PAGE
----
This is a really exciting new traditional goth release from Louisville KY band Scary Black. I love the return to early roots I am seeing in the scene as of late. Rich and flowing with that Sisters of Mercy fender jazz tube amp guitar sound. Filled in with delicate and impact heavy synth lines. The album is diverse and places a huge emphasis on lyrics and poetry. Singer Albie Mason has a powerful and deep bass voice that really holds in place all the high end moving parts. It has the quality of a large moving glacier full of ice and magnitude crawling towards you with cold beauty.
I found myself in love with the ability of the songs to be modern and direct. Then switch hard to a campy Anne Rice Vampiric romanticism. I’m a huge fan of bands that can go over the top without losing meaning and credibility and Scary Black really drives that stake through the heart. A lot of bands these days can create a beautiful sound that pays homage to the past. It seems the harder task is to have poetic lyrics that capture that same level of meaning as The Cure and Sisters. That to me was the true magic of this record.
This is a complete album (One that made me upset I had already completed albums of the year when it released). Here were some stand out tracks.
Stay in Your Lane – Those beautiful muted guitar lines with sinister delay. Albie’s voice sinks to the lowest register and bellows out a powerful whisper full of menace and beauty at the same time. The synth lines are gorgeous with a very New Order feel to add a New Wave feel.
A Few Things I Hate – Holy creeping through the cemetery drinking a bottle of Merlot and smoking clove cigarettes. This song really transported me back in time. A horror movie soundtrack feel full of foreboding atmosphere. The vocals whisper a secret you have to reach for and it creates a powerful effect.
Are you Afraid of The Dark – The title track is such a beautiful break from form. Those creeping pan pipes sound build a lead in with a melody that sticks with you. Then the trademark delay sliding guitars. This one has so much of that overt vampire novel feel. It tells a story and one I am here for.
Overall I was immediately drawn in and in love with this record. It’s lovely, layered, and will require many more listens in the coming months to unpack. I questioned bringing this up but I think it is important to acknowledge. The Goth rock genre can feel fairly underrepresented by people of color and I love when an album of this quality also brings a perspective to this scene which hasn’t been heard enough. I really look forward to hearing many future releases from Scary Black.
So I just did the piece on new Industrial which I admitted is a bit out of my wheelhouse these days. However the modern resurgence of Post Punk is right smack in my center. So we have had a lot of great releases in the past few months so I figured I would also catch up on some quick reviews of these. Post Punk is so rooted in the past. Sacred mainstays of the 80’s still rule this scene. I think a lot of the new bands I love pay a lot of respect and homage to that. However what we have in terms of technology and access to good recording has really opened the door to push this genre further than ever before. Here are some examples of people taking that post punk sound and cranking it up to hyperspeed for 2019.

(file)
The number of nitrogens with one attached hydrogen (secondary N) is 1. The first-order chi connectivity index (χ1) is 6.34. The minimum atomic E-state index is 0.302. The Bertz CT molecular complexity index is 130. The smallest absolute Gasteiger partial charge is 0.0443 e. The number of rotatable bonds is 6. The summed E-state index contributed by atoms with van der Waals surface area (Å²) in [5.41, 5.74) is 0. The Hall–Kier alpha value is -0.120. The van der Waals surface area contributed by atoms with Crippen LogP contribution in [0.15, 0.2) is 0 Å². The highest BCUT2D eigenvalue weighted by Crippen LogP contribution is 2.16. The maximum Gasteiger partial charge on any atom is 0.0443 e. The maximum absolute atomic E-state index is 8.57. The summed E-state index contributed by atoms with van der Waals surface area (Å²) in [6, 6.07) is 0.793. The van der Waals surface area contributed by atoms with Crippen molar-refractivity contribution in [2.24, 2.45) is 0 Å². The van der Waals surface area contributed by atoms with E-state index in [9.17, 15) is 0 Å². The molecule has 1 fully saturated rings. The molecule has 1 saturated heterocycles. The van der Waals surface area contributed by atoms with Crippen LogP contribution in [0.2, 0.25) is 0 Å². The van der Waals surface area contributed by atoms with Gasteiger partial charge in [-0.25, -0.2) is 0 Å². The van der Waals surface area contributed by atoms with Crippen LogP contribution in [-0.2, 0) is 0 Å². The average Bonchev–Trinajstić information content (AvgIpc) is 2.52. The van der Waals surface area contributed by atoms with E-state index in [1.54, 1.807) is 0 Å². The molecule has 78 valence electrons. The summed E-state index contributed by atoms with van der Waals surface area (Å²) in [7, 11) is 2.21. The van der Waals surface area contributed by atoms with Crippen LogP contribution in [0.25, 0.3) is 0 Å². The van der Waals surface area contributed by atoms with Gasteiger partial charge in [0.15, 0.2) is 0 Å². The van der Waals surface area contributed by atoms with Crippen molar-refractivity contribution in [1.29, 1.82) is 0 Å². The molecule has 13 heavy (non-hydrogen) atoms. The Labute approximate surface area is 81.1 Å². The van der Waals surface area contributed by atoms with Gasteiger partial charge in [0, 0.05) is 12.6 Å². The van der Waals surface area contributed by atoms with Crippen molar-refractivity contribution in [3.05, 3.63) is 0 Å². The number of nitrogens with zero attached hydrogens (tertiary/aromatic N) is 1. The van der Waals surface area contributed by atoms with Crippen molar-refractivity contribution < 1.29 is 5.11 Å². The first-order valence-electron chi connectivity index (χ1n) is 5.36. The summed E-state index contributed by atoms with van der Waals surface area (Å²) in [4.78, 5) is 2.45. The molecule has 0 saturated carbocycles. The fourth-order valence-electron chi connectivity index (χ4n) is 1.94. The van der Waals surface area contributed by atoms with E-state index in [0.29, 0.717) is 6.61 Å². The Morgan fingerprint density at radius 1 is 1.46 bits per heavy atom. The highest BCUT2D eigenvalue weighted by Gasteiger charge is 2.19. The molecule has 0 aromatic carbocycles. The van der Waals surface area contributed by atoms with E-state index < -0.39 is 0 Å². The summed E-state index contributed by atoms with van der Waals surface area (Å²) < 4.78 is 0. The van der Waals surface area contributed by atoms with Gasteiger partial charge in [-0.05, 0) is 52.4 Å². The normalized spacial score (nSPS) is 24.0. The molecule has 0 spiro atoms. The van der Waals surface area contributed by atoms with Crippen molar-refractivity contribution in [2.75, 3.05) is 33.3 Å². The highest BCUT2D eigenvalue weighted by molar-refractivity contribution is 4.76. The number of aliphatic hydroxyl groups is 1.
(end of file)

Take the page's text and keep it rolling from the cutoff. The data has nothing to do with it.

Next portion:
Kicking off with a review far overdue. Norwegian Post Punk all stars Antipole released “Radial Glare” in September of this year. I have done glowing reviews of Karl Morten Dahl’s last two albums. He is a true post punk historian who has an intimate understanding of Post Punk roots. The tones, effects, and mood are perfectly constructed in the vein of Joy Division, New Order, The Cure, and The Church. I don’t say this lightly but i feel like the clarity and texture of what he achieves goes beyond what those legends had at their disposal. This newest offering is pure frozen crystal that conjures such beautiful images of icy castles of fantasy rising against a desolate land. The vocals from frequent contributes Paris Alexander, Eirene & Marc Lewis charge to the front in a way Antipole never has before and I feel like it was the final piece in the evolution of this band. Karl is an artist that loves listening to music as much as making it. It really shows in the art he makes. If a writer wants to write better they read great writers. Karl is a great song writer because he is always listening to great songs. This album is available in a mint green limited Vinyl and it is 100% the way to hear the nuanced layers he has constructed.